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PRISONERS Ai STRICK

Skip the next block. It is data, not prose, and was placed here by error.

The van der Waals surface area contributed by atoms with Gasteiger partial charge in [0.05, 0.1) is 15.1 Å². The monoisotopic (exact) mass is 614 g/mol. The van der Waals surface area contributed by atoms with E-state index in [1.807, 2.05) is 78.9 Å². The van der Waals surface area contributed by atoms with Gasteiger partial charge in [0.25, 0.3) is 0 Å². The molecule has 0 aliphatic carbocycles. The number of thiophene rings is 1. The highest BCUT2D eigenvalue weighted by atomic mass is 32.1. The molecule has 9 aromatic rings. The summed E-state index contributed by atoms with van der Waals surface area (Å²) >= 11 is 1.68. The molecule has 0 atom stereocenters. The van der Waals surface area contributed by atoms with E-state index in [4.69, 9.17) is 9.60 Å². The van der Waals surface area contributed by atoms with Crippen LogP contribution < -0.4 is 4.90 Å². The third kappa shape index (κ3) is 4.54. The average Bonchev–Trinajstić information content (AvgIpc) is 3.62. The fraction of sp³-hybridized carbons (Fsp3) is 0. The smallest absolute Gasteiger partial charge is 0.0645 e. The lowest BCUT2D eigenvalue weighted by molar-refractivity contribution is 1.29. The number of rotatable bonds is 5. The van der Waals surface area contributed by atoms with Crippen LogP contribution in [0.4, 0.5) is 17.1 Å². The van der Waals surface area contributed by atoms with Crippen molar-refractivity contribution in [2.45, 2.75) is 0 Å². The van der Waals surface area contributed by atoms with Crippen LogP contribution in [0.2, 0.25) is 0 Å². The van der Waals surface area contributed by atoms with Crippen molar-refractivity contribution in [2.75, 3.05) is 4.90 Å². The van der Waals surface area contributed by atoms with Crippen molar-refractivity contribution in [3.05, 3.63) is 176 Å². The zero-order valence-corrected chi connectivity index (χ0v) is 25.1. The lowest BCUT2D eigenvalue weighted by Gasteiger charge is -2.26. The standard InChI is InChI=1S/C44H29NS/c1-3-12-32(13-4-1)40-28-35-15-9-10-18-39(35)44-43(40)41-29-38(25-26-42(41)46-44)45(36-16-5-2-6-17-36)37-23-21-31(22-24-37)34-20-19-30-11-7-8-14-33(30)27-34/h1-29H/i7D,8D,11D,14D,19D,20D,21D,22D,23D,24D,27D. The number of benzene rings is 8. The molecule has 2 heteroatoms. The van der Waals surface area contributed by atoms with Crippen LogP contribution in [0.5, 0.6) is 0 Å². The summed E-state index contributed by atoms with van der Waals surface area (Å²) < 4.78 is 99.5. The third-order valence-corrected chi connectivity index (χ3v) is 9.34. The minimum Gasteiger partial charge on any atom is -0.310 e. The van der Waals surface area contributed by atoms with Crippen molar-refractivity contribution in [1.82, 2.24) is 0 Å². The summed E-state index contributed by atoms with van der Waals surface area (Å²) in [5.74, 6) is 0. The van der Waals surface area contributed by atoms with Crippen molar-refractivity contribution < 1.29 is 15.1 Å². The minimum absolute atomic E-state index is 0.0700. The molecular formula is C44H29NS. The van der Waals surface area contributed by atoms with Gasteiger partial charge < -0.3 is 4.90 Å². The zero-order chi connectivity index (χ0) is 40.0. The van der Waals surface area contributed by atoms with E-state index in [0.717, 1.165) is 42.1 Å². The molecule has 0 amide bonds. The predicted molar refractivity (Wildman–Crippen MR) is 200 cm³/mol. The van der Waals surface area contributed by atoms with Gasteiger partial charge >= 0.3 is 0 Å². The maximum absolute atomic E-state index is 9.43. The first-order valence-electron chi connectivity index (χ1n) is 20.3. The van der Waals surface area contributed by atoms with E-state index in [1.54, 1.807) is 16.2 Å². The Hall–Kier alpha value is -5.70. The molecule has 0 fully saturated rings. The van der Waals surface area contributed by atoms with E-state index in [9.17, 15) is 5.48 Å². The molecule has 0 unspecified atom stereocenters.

EN BY TBfOl DEATH INTH1 United States Priso at $200, 000 Is Burned to the Ground— Eire Breaks Out in the Tailor Shop—Orders Are Given to Shoot in His Tracks Any Man Who Tries to Escape—Strict Military Discip line Prevails Throughout. Leavenworth, Kas., April 1.—The military prison at Port Leavenworth was destroyed by fire late tonight. The prisoners were removed from the cell houses under a heavy guard of United States troops and confined in a stockade. None of the prisoners escaped, so far as a hasty resume of the situ ation after midnight showed, but this may not be definitely known un til daylight. Owing to the low water pressure the-fire detriment of the Fort was almost useless. The fire was fought by the soldiers, who were ordered out of their quarters and those who were on leave in the city were at once called 'back to the fort. Two soldiers were injured while fighting the flames, but none of the prisoners were hurt. iMuch excitement attended the re moval of the prisoners, many of whop are desperate,, It was feared that they would makV ah'Organized break for safety. The fire broke out about 10 o'clock in the tailor shop and soon it was seen that the main building was doomed. iA great outcry at once broke out in the prison, the convicts fearing that they would be burned to death. They battered on the doors of their cells as the light of the fire streamed in through the windows. Many screamed in terror as the auth orities for the moment refused to remove them. Soon, however, several companies of soldiers, including cavalrymen, had gotten under arms. A strong cordon of troops was thrown afbout the prison and every precaution taken to prevent escapes. The soldiers that could 'be spared from the ranks of fire fighters were detained as guards and then the de livery of prisoners 'began. When the bolts of the cell house doors were khot hack, the flames had reached the main building. If every thing .had not been done in perfect order, lives doubtless would' have been lost. As it was, strict military •^discipline prevailed. Soldiers with leveled weapons greeted the convicts as they were marched out. They had been pre viously warned that the slightest be ligerent move would mean death. "Shoot them down in their tracks". commanded the officers, "if they don't keep in line the first man that tries to escape dies." The rifle barrels of the soldiers and swords of the ofllcers glinting _,in the firelight effectually awed the "f 7 prisoners, and they meekly followed ^Itheir heavily armed guards to the 'stockade. Not only did the strict '•yJr military rule prevent any escapes, but it effectually stopped the panic that had broken out among the con' victs. The prison'building was valued at $200,000. It was totally destroyed, The Leavenworth fire department was rushed' out to the fort on a hur ried call for 'help. It combined forces with the fort's fire fighters. The lack of water pres sure, however, rendered the efforts almost useless. About all they could' do was to play feefble streams of water on the .front of the:'building, from which the convicts and sold iers were Issuing and' prevent the leaping flames from harming them. The blaze was spectacular. Hun dreds of people rushed out to see the unusual sight. The fort Is tpur miles from the city and'first reports were that the prison was- destroyed and that many convicts had been burned to death.. The people rush- 1 ed out in great-excitement. They hurried around the blazing ORIGINAL PROVISION AS TO TEA AND COFFEE WILL BE STRICK EN OUT OF IT A Heated Controversy Is Certain' tb Take Place When the Rule For Controlling Amendments to the Tariff Bill Is Brought In—Hides and Lumber Will Be Voted Upon. Democrats May Again Join With Republicans. Washington, D. C., April 1.—That a rule which will permit amendment fcertain schedules of the .Payne tariff (bill) will be brought in on Monday, is now practically certain. The ways and means committee hav ing decided to take off the duty on tea and strike out the countervail ing duty on coffee, a great deal of opposition caused by those provisions of the Wll has vanished. As it has ibeen agreed to permit a vote on hides and lumber, jthere are only a few provisions remaining about which there is any consider able contention. The reciprocity provision for bituminous coal and the placng of ron ore on the free list are understood to have been conceded by the h'ouse leaders as two propositions upon which the rule will permit a vote. The question of permitting a. vote on the-counter vailing duty on petroleum has not been c&ckifeQtPiHHiaT' .A'C- When the rule fo rcontrolling am endments to the tariff 'bill is brought in, a heated discussion is certain to take jjlace. There are indications that those members of the minority who voted for the Fitzgerald amend ment to the rules may vote with the republicans on the tariff bill rule. CHANGES IN BASEBALL fiULES IN A NUTSHELL A substituted pitcher must pitch until the man at bat, when the pitch er takes his position, 'has either been put out or reaches first 'base. iln case of interference with a fielder or ibatsman, the 'ball is not in play until the pitcher, standing in his position, holds it, and the um pire calls '^lay." A batted1 ball that touched, the person of the umpire or a player, 'while on or over fair ground," is a fair hit and a batted "ball that touches the person of the umpire or of a player "while on or over foul ground" is afoul hit. Hereafter in case of a .player's ejectment from the game .by the um pire such player is out of both game and .grounds. He must either go to the club house or leave the grounds entirely, under penalty of forfeiture of the game by the umpire. Hereafter any ground rule must be acceptable to the captain of the visiting team and if objectionable to said visiting captain, the umpire has the power to adopt or reject said ground rule or ruleB. building, but were pressed sternly back when they met fixed bayonets in the hands of the soldiers. The city police rushed' out in pa trol wagons and relieved the sold iers from the work of caring for the crowd so they could devote their whole attention to the saving of those locked behind prison bars. An tour after midnight the fire was burning fiercely but was under control. The blacksmith shop, tallor shop, machine shops and other buildings went first.' All this "while the whole prison had been surrounded 'by troops Then when the. main building actu ally had 'begun to burn, the stern •military rescue was carried'out with precision. A .heavy guard was thrown around the t^xskade where the prisoners are confined to prevent escapes and panics, Ait daybreak th'#''likely will be taken to the government prison halt a mile away. 1 There -i lot. life** mmmm ONE DOLLAR PER YEAR ABERDEEN, SOUTH DAKOTA, FRIDAY, APRIL 2, 1909 sv« .is prisoners 4» the Past Sachem Owing to the contest that has been raging in the forest of Aberdeen for the past moon in which the war par ties led by Wm. Larson and H. de Malignon have been striving to see who could, secure the most scalps of new members for the camp fire of the Red Men, the party of Larson was vanquished and as a result there of treated the victors and their sist er Pocahontas to a big feed at B. B. Ward's restaurant last evening. The repast consisted of oyster cocktail, cold roast pork, cold roast beef, cold ham, celery pickles, potato salad, and coffee. After the lusty Indians and their sisters' had laid aside an ample store of the above mentioned viands, Toastmaster A. J. Shunk took charge, and the following at tested of their bravery in the field: O. .F. Froberg, Great Prophet, Clark JOHN WALSH IS .WALKING CHAMPION Boston, Mass., April 1.—Sergeant John Walsh of the United States army, long distance walker, who ar rived in .Boston today after he had completed a walk from Boston to San Francisco and return, a distance of over 7,700 -miles in 156 days, started oft late in the afternoon,* af ter a few hours rest to repeat the performance. Wlalsh left Boston on August 12, 1908, and, arrived in San Francisco. October 23, according to his state ment. He said that he would make the present trip In competition with Edward Payson Weston, who strated from New York last Week. Walsh Is 57 yearp old. ^jj ABERDEEN LIVERY MOVES The Aberdeen livery have moved out! of their-.old building on Third avenue «ast and will later occupy the Red (Front barns on South Third street. The old building is being torn down and in its place will be Sbtfl nT.Z 1 WE HAVE OUR "CRAZY SNAKES" Red Men Held Big Dog Feast w',\ and Pow wow Last Evening A. J. Schunk Martin, W. J. Tiffany, Pierce El more and Fred Hauge." Leo Green was then presented with the rega'lia of the Past Sachems stump, and gave a little talk. The leaders in the contest were then called on and re sponded in the lingo of their tribe, after which Mrs. Hart, Past Poca hontas, made a few remarks: Ml then took the trail to the Idle Hour theatre, where a special pro gram was given in their honor, af ter which all went to seek repose in their wigwams, pronouncing the pow -wow a very enjoyable one In deed. The result of the contest was very satisfactory, as 35 new members were atfded to their membership, which has reached the 225 mark now, while several hundreds of dollars were added to the, treasury. erected the building to be occupied by the Crocker & Owens Furniture Co., of itMnneapolls. CUBANS DISPLAY LifTLE INTEREST St® Havana, April 1.—Not a ripple of pubic Interest attended the final eva cuaton of Cuba by the last. detach ment of Amercan troops today. As the transports McClellan and Sum ner steamed down the harbor the on ly recognition came from the -Ger man cruiser Bremen, which dipped her ensign and from the American merchant Bteamers, which sounded their whistles. The sea walls around Havana, which were thronged with 100,000 persons to witness the de parture laBt year of a small Spanish ^training ship, were absolutely de serted today, except for a small group of Americans gathered at Pua ta Castle. -i: The complete apathy of the Cubans on such an Important occasion is the subject of much comment kndcker] n® %4 /r .GO\ -, LEADING INDEPENDENT GLASS FACTORIES OF THE COUNTRY FORM AGREEMENT M- I*1!' Arrangements Are Nov Under Way To Bind Independent Mannactur- ers Together—Pittsburg Will Get General Offices—An. Advance In Price Will Probably Follow Con solidation. Columbus, O., April 1^—At a meet ing today of representatives of lead ing independent window glass factor ies of the country, final agreement was reached by which they will con centrate their efforts in the Imperial Window Glas company. Over 95 per cent of the Independ ent manufacturers of the country signed the preliminary agreements, and the plants which remain on the outside are small or are closed down, A committee of seven was appointed to arrange the details of incorpora tion and report in 'Pittsburg next week. The new company will be a holding corporation for the pres ent plants, as well as a general sales agency and will bind Independent glass manufacturers of the country closely together. Pittdburg will get the^ general offices. Present prices will hold until the organization of the new company, when there is little doubt but what an Increase will take effect. GRAFT DISCOVERED IN BALTIMORE, MD p, •At. 5.<p></p>,St •9: lb-- Baltimore, Md., April 1.—.William F. Downs, a clerk in the office of the city register, was held today in $50, 000 bail for a hearing tomorrow od a charge of embezzlement of funds belonging to the city. Further prob ing into the matter appears to re veal an even worse state of affairs In the city hall than had been expected. States Attorney Owens stated, In asking that Downs be held today, that the amount taken from the cit) would probably amount to $100,000. City Solicitor Poe stated that in aU lO'O charges of larceny, will be pre ferred against Downs, who is only 26 years old. Washington, D. C., April 1.—Rur al routes established to commence June 1: North Dakota—Hettinger, Adams county, Route 1, serving 110 families. South Dakota—Mall, Sen nington. Route 1, serving 119 fam ilies. & VOLUME 7 NUMBER 24 NEWSPAPERS HAVE CAPTURED CRAZY SNAKE SEVERAL iriMES The Rebellion la Regarded as a Good Deal of a Joke In Oklahoma—One County la Feeding One Hundred and Eighty Prisoners and Faces a Big Board Bill—MSlitiaWill Prob ably be Withdarwn as "Smoke Beef Rebellion" Is Almost Over.!$P Pierce, Okla., April 1.—(By cour ier to Checotah.)—What a iMusko gee newspaper calls the "Smoke Beef Rebellion," alleging that It Is much of a joke, is almost over. In a day or two the militia, it is expected, will be withdrawn. Mcintosh county will feed between eighty and a hun dred prisoners, not one of them re sisted arrest, and Chittl Harjo, oth erwise Crazy Snake, will exercise all due caution about appearing in pub lic. He was not captured today, nelth er did he respond to a widely distri buted. invitation to surrender. The picturesque posse's quitted the hunt, leaving the field to the first regl tnent, O. N. O. Colonel Hoffman sent squads through the river bot toms and previously unexplored gulches in thiB vicinity while Major Barrett spreading his one hundred: cnen Into extremely open order, ad vanced like a comb (t hrough the Hlc-*. kory woods. Crazy Snake, however, was elsewhere. Meanwhile Colonel Hoffman held an extended pow-wow. with the fug-'-' Itive's sister, who succeeded In con vincing her questioner that she "knew nothing of her brother's where abouts. "Very -well," responded the Col., "it is up to him. He has 24 hours in .which to get himself under our' protection. He Bhou)d do It, as the next step undoubtedly will .be the offering of a reward for him, dead or alive." It is admitted that the red man has eluded his pursuers. He con trols his own destinies so long as he choose to remain hidden. The ter ritory in which he inay roam is too large for the military to cover thor oughly. It Is believed that the old warrior will wait until public ex citement, already much reduced, haaj| subsided completely, and then emerge-, from his hiding. TRAGEDY OCCURS NEAR CAMP CROOK »Sr Camp Crook, S. D., April 1.— ^Vb0e attempting to cross the North Grand River in a light buggy, F. L.„ Clark, one of the best known stock!?/:' men in this part of the state, and5"' his young daughter lost their lives. Mrs. Clark, who was also a mem ber of the party, managed to extri cate herself and was able to reach a neighboring ranch, where she sum-ffif moned help. Mr. Clark 'lived at Ludlow, where he was postmaster and United States commissioner. He was one of the early day settlers and had been inj the cattle' business for many years.'! He had just completed arrangements to sell his property and was going! EaBt to .make his home. A widow and three small children survive. FAVORED AS POSTMASTERS (Washington, D. C., April 1.—(Re presentatlves Gronna and Hanna of|^ North Dakota today jointly recom-"-'" mended the appointment of the fol lowing postmasters of the president!-^ Jj al class in North Dakota, and it is*"'*-" understood the appointments, will be made as .recommended: J. W. Brittongjv at Beach, Snasy C, Dwyer at Me-®* dinai William Berry at Page, Sarah Barry at Hettinger, Kd T. Pierson at Granville, H. A«. iMao at W&lhalla/ E. M. Crary at Edraore, J. W. Prat-' ton at iMllton and D. C. Ostby at*' 4 Cheyenne. II •1 V/? 5.